Derek DelGaudio: Sleight Of Mind
When the acclaimed magician and performer Derek DelGaudio walked into a magic shop for the first time, he wasn't trying to learn any tricks. He was just a twelve-year-old who wanted to play a prank on his mom.
"I thought that was gonna be hilarious," he told host Ophira Eisenberg, "So I went in to get one ... and they didn't have them. Which was a bummer, but the guy behind the counter asked me if I wanted to see some magic." DelGaudio ended up walking out with a few books on card handling: "I had to do something with the twelve bucks I had to blow."
That encounter set DelGaudio down the path to becoming one of the most skilled sleight-of-hand artists today, and the star of the one-man off-Broadway show, In & Of Itself. But for a long time, he wasn't sure he wanted to pursue magic as a career. At seventeen, DelGaudio gave up magic to attend the American Academy of Dramatic Arts. "When I got out of theatre school I realized I'd gained a bunch of knowledge that was even more worthless than magic. So I had to figure out something to do."
That something is the unique blend of storytelling, reflection, and illusion that makes up In & Of Itself. He likened the show-going experience to examining "what it means to have an existential crisis." DelGaudio is interested in how people are "more than one thing and how difficult that is because of our inability to see each other as more than one thing." To illustrate this, audience members select one card from a wall of personal descriptors as the enter the show, such as "Lawyer," "Sister," or "Beekeeper." Those "I Am" cards return during the show in unexpected and intensely personal ways.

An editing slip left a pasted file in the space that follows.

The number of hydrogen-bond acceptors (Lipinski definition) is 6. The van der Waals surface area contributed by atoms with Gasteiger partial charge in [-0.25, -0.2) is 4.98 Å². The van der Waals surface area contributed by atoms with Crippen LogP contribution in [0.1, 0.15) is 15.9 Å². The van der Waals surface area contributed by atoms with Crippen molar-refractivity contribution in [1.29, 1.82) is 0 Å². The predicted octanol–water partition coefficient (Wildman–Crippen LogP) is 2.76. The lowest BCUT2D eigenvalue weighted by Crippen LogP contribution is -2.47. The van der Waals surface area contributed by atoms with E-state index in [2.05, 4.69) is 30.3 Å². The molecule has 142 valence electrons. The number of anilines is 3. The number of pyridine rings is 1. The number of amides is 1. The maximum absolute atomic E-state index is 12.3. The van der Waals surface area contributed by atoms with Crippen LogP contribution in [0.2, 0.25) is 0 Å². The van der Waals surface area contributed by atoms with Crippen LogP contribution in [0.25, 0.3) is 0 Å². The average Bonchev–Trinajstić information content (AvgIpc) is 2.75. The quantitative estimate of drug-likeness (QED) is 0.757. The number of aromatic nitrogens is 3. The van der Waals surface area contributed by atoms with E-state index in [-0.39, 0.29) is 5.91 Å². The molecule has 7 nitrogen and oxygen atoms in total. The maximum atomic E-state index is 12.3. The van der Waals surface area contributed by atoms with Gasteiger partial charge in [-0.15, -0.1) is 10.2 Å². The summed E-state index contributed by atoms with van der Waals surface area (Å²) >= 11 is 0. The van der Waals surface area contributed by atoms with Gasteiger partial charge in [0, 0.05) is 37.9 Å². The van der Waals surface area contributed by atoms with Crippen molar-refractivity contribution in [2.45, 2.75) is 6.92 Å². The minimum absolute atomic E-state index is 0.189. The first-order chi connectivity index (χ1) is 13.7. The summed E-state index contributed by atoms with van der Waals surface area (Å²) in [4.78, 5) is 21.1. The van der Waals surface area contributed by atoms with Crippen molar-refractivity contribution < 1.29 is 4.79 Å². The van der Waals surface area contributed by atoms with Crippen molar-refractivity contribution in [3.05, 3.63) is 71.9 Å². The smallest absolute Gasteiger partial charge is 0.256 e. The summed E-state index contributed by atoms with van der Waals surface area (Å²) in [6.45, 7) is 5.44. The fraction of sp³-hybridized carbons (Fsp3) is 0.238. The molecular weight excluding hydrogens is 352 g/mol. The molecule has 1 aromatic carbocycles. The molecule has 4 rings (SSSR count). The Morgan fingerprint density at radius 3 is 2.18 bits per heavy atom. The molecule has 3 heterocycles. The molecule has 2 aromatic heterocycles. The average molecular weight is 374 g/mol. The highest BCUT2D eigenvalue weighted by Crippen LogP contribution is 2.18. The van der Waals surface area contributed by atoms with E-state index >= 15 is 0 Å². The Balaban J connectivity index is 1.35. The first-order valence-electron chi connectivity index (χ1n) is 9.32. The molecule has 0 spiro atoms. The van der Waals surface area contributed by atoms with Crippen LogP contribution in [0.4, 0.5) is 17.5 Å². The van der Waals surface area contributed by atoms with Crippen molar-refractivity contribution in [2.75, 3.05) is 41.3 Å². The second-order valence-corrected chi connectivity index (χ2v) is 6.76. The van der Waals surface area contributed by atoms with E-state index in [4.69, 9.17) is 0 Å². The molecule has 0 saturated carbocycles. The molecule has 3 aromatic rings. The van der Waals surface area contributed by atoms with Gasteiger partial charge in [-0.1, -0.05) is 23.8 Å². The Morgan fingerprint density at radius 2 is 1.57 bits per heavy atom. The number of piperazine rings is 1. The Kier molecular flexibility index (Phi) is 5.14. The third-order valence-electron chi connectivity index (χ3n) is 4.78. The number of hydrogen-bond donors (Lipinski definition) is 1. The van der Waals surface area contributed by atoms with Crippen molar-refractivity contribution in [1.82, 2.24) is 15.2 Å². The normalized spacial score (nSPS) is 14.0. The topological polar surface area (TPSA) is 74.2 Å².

Because DelGaudio's area of expertise lies in card handling, we challenged him to a trivia game about the fascinating history of playing cards.
On the most popular "I Am" cards to be picked
"Mother" and "Father," ones you'd expect. "Unicorn" is taken a lot ... "Ninja" is taken often. "Space Pirate" is also taken a lot. But "Failure" and "Nobody" are also taken frequently too.
On leaving audiences dumbstruck
Part of the challenge of the show is not valuing, maybe, applause or reactions in the way that you normally might as a performer. And you have to be okay with silence and that's a hard thing to get over as a performer.
On being starstruck by celebrity audience members
I've only been starstruck I think twice in my life and it was Frank [Oz] and Muhammad Ali.
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